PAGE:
This Sunday, November 9th, was the 25th anniversary of the fall of the Berlin wall. I was almost 2 years old when it happened, so I wasn’t aware of anything going on in the world, much less able to comprehend it, but the celebration 25 years after the fact is still exciting.

In order to commemorate the fall, eight thousand lighted balloons were set up running along the path where the wall used to stand.
fall of the wallAt a set time on Sunday, volunteers were to release the balloons as a symbol of the wall falling and people suddenly being free to travel. An estimated two million extra people came to Berlin to mark the occasion.

I live near Potsdamer Platz and the wall used to run right near where my apartment now stands. The balloons were set up a few days before the event so it was possible to go see them before the crowds got too big.

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While walking down the path of the wall near my house, we saw a small sign saying that there was an old east German guard tower just 150 meters away. I had no idea it was even there! We decided to go check it out and found that it was open with a guide to tell us about the history of the tower and to even let us climb up inside!

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1108141844 1108141844b IMG-20141109-WA00121108141844d IMG-20141109-WA0008 It was crazy to climb up in the tower and imagine what it was like to be a guard stationed there during the wall. Insa wondered if anyone was ever killed by a guard in this tower, given that it was so close to the killing zone between the walls, but we had no way of knowing.

The next night, the night of the anniversary, was a chilly and foggy. We knew the crowds would be huge, but Insa and I wanted to at least see it with our own eyes, to say that we were there and took part in the celebrations.

The Brandenburg Tor is a 10 minute walk from my apartment, but it was so packed with people that they closed it mid-afternoon. We thought about going to the top of the hill in Kreuzberg, but then we were afraid we wouldn’t be able to see anything in the fog. Instead we got on the U1 and went down to near Warschauer Str. to watch the balloons be released from across the river.

The crowds were definitely huge. It was difficult to hold onto Insa and follow her at times. If you were in a car you were screwed. Pedestrians had overrun the city.

We got as close as we could to the river and I found a small step to climb up on. Insa’s naturally tall so it was easier for her to see the balloons floating on the far side of the river. Once we had out spot marked out, she went and got us both cups of gluhwein, a mulled wine served hot, like cider, to keep us warm. Another friend of ours joined us right before there were so many people that the cell phone towers failed and we eagerly awaited the balloons in the mist.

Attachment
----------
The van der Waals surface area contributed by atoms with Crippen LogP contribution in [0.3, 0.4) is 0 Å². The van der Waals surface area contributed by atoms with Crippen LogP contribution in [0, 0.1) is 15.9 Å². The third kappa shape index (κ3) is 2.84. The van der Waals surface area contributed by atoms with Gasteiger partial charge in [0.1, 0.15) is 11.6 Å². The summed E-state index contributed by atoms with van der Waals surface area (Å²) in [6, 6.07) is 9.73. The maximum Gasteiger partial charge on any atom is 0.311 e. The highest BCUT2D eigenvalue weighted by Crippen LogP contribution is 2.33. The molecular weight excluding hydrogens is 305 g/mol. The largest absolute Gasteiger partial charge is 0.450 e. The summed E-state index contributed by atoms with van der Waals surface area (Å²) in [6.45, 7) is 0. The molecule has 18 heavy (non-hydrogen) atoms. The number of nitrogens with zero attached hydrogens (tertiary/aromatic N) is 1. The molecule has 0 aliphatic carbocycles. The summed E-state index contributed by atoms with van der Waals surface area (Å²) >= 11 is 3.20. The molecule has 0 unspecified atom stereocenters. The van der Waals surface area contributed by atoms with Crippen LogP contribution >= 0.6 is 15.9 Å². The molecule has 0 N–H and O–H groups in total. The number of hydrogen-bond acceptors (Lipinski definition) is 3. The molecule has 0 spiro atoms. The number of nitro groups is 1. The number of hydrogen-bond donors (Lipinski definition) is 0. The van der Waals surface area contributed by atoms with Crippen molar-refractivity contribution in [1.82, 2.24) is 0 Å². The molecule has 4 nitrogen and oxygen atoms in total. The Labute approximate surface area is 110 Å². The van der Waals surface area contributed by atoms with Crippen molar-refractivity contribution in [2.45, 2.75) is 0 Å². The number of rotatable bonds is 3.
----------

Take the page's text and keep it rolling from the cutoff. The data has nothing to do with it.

The whole night I was wondering how they were going to release the balloons. I saw how they were installed and it didn’t look like there was any automated mechanism to release them all at once. It was only later that I learned that the volunteers would be releasing them by hand. I then wondered if they were all going to be released at once like a giant curtain coming up, or if they were going to do it one by one like dominoes.

It turned out that they were doing it like dominoes from one part of the wall to the other. We were near the end of the wall and by the time it got to use, it was almost 45 minutes after they started releasing the balloons at the other end.

One by one we could see the balloons rise up, though it was difficult to keep track of them because they did not stay illuminated as they rose.

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The effect was also a lot less dramatic than everyone was expecting. Since the balloons were being released one by one by volunteers, they did not all go off in a timely fashion. Often it would take a few moments before the next balloon was successfully released, so the effect was stunted.

There happened to be a roof top party near us where some people had powerful laser pointers that they used to illuminate some of the balloons as the rose. A few other people set off fireworks and the crowd cheered. Here is some better footage of the event:

It took me about an hour to get home. The same distance takes me about 20 minutes on a normal day. The trains were absolutely packed to where you couldn’t breath, so Insa and I decided to walk for several stations to get away from the main points of activity. I then had to catch a bus and Insa had to meet up with a friend that just arrived in Berlin. Even the bus system was overloaded. When Insa dropped me off at the bus stop, it said 5 minutes until the next bus. That bus never came. Then the sign changed to 13 minutes and stayed there for 5 minutes more before starting to count down. When I got home I promptly curled up in bed and went to sleep.

The balloons probably sounded like a cool idea on paper, but in execution they were a bit of a let down. Nevertheless, I was really excited to be here in Berlin for the anniversary of such a big and important day. It was great to be a part of the celebrations.